June 17, 2024


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CD review: Elvin Jones: Revival – Live at Pookie’s Pub 2022: Video, CD cover

“Blue Note Records has released Revival: Live at Pookie’s Pub, a thrilling previously unissued live recording of Elvin Jones’ quartet that captures the legendary drummer’s emergence as a bandleader at a little-known club in New York City where he had a weekly residency after leaving John Coltrane’s band in 1966.

Featuring Joe Farrell on tenor saxophone, Billy Greene on piano and Wilbur Little on bass, Revival was recorded between July 28-30, 1967, just two weeks after Coltrane died on July 17. The album finds the band stretching out on expansive versions of standards and bandmember originals.

Revival: Live at Pookie’s Pub is available in deluxe 180g three-LP and two-CD sets which include an extensive booklet with stunning photos by Francis Wolff, Ozier Muhammad, Christian Rose and others; essays by Grammy-winning author and co-producer Ashley Kahn, co-producer Zev Feldman, executive producer Don Was, and the original recording engineer Bob Falesch; interviews and statements by drummers Alvin Queen and Michael Shrieve, pianist Richie Beirach and Jones band alumni Pat LaBarbera, Gene Perla and Dave Liebman.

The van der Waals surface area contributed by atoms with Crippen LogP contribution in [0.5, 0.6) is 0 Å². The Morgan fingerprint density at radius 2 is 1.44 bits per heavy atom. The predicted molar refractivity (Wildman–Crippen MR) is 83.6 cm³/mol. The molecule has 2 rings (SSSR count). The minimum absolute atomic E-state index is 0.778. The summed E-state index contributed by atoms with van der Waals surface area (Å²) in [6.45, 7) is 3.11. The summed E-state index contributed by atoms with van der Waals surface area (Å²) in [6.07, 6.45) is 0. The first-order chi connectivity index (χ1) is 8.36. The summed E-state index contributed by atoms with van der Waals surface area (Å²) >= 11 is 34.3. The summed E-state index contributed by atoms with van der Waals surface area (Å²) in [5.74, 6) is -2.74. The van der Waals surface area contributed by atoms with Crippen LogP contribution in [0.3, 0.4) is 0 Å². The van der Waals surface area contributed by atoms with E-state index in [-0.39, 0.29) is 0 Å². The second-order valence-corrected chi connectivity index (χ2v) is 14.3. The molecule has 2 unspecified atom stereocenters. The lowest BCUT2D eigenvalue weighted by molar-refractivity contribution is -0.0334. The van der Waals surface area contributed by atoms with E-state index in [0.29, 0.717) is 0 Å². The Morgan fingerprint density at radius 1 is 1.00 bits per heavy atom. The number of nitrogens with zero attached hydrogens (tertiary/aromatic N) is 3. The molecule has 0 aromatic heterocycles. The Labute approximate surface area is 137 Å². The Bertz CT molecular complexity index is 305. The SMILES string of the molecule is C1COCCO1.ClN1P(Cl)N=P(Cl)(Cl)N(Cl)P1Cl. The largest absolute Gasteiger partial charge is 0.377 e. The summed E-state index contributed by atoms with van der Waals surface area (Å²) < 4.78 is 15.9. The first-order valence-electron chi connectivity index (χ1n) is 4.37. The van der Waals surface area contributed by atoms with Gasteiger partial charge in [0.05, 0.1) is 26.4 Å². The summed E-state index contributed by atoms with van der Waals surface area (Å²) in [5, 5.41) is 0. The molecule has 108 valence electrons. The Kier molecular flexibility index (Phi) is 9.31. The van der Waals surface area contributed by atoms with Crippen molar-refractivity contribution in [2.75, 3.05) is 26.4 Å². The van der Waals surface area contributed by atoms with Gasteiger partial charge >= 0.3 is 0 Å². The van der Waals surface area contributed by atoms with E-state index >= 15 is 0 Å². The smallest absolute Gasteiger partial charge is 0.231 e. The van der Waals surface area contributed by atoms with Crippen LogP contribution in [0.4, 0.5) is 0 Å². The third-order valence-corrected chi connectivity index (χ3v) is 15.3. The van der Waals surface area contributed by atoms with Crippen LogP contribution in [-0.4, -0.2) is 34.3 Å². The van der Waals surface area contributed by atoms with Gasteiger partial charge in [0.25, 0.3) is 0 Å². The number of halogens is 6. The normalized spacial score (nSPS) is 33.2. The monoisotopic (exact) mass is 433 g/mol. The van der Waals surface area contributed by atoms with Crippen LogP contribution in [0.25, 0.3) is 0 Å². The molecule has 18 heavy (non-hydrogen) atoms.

Jones was one of the most influential drummers in jazz history. He was born in Pontiac, Michigan on Sept. 9, 1927, the youngest of 10 children that also included two elder brothers — Thad and Hank — who would also become jazz legends. After moving to New York City, Jones worked with the likes of Miles Davis, Charles Mingus and Sonny Rollins before joining forces with Coltrane and becoming a member of the saxophonist’s seminal quartet. During the 1960s, Jones recorded on numerous classic Blue Note albums including Freddie Hubbard’s Ready for Freddie, Wayne Shorter’s Speak No Evil, Joe Henderson’s Inner Urge, Larry Young’s Unity and McCoy Tyner’s The Real McCoy. After leaving Coltrane’s group, Jones signed with Blue Note as a leader in 1968 and began recording a series of remarkable albums for the label through the early 1970s that included Puttin’ It Together, The Ultimate, Poly-Currents, Genesis and Mr. Jones.”

Cover of Elvin Jones album Revival: Live at Pookie's Pub

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